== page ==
I was introduced to kefir by Karen of Holes in My Jeans, a great blog that I follow. I thought it would be fun to grow healthy stuff in my kitchen and drink it. You can check out Karen's blog on Kefir for the many health benefits.
Karen said that she had gotten a teaspoon of kefir grains for 15 dollars. I got two tablespoons for 20 (including shipping.) The woman I got the kefir from lives in Ohio and also raises goats. (Karen raises goats.) She is a little odd in that she only accepts cash (doesn't believe in banks) and sends the stuff before she receives payment. She says that people who want kefir are generally honest people.
Kefir is basically fermented milk similar to yogurt but with more probiotic bacteria. Per Wikipedia kefir "originated with shepherds of the Caucasus region, who discovered that fresh milk carried in leather pouches would occasionally ferment into an effervescent beverage. It is prepared by inoculating cow, goat, or sheep's milk with kefir grains. Traditional kefir was made in skin bags that were hung near a doorway; the bag would be knocked by anyone passing through the doorway to help keep the milk and kefir grains well mixed"
The kefir grains look a bit like cauliflower. As the milk ferments it feeds the grains and they multiply. You reuse the grains over and over and give the extra to friends. If you use the real grains and not the commercial starter kits you never have to buy them again. Ever.
My instructions sounded a little different from Karen's perhaps due to a smaller amount of grains that she had received. She had to wait a few days for her Kefir. I put all of my grains in a glass jar and added 2 cups of milk. I covered the jar with a paper towel and left it at room temperature. By the end of 24 hours I was drinking kefir. The instructions say you go by taste and not by consistency. I strained the kefir milk after 24 hours and then put my kefir grains and more milk to a clean jar and started again. The problem is that the kefir grains multiply and I have yet to find anyone who wants to share in my good health or they would rather just buy the flavored drinks at the health food stores. (Here in Chicago ethnic stores also carry Kefir.) My Kefir is getting thicker and thicker. When I asked my supplier how I make just enough for me and not keep multiplying she said to simply eat the extra grains. I haven't done that yet.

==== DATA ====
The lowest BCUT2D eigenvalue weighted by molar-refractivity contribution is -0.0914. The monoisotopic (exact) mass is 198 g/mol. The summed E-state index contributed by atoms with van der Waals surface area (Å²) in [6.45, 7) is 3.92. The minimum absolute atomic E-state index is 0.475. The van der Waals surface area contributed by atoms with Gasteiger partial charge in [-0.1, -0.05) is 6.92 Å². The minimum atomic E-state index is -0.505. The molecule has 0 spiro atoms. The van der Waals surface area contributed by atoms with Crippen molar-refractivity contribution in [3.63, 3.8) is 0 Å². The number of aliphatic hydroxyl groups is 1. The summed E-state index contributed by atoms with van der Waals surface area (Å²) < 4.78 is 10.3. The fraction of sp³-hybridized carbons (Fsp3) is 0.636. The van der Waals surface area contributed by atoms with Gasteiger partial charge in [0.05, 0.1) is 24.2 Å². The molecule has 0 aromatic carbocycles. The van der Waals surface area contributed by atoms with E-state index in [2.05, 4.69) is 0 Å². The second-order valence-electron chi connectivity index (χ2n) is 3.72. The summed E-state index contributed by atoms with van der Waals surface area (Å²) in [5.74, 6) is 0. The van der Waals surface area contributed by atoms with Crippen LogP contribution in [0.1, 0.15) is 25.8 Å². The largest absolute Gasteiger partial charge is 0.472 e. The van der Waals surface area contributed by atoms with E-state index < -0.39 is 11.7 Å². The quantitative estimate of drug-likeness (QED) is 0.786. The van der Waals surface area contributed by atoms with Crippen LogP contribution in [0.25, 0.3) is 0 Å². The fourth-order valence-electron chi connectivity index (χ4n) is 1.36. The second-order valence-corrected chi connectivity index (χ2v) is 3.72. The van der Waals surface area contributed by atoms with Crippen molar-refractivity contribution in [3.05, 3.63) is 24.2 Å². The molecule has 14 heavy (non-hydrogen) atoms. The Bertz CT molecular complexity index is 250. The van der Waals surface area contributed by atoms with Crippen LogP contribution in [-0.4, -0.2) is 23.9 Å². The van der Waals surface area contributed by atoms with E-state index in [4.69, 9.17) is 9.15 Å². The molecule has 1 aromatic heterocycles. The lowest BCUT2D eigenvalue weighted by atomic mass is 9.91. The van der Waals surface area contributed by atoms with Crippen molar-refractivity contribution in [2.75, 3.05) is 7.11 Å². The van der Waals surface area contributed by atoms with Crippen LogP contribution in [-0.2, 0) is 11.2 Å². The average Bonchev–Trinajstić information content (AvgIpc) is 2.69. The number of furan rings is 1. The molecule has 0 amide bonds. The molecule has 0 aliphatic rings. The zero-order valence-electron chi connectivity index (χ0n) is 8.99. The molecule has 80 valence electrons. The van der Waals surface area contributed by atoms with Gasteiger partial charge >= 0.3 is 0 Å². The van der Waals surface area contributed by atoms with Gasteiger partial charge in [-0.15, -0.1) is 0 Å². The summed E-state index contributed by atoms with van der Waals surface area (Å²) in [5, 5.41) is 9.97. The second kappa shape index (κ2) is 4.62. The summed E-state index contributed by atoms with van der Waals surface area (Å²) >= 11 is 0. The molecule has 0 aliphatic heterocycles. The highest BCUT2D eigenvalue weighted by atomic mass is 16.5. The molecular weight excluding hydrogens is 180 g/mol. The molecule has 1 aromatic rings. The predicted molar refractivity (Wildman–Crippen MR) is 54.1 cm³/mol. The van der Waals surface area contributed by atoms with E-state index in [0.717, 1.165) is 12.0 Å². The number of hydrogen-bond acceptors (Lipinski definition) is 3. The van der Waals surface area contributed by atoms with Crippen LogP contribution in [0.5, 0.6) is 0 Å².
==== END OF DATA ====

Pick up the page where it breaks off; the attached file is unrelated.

The taste of the Kefir is somewhere between buttermilk and unflavored yogurt. The amount of grains and how long the milk ferments will determine whether the drink is mild or strong in flavor. Since I am not crazy about the taste I put mine in a blender with frozen fruit. I was using maple syrup, honey, or agave to sweeten in but have recently found that by just adding additional fresh or dried fruits such as apples, grapes or figs the drink is really sweet enough. I am getting use to the taste and actually drank 1/2 glass plain today. Not bad.
I like to make the kefir and then put it in the refrigerator for a day. It becomes cold and a little thicker. Great for the smoothies. What have I noticed so far health wise? Maybe its all in my head but I think I'm sleeping better. Or maybe it's the fermentation. I seem to be craving less sweets. I'm hoping it helps me live to be 100. Karen wants 125 but I will settle for 100. Oh and below you can see my before and after pictures. This is after just one week of Kefir.
The one on the left is the before, the one on the right is after. Pretty amazing huh?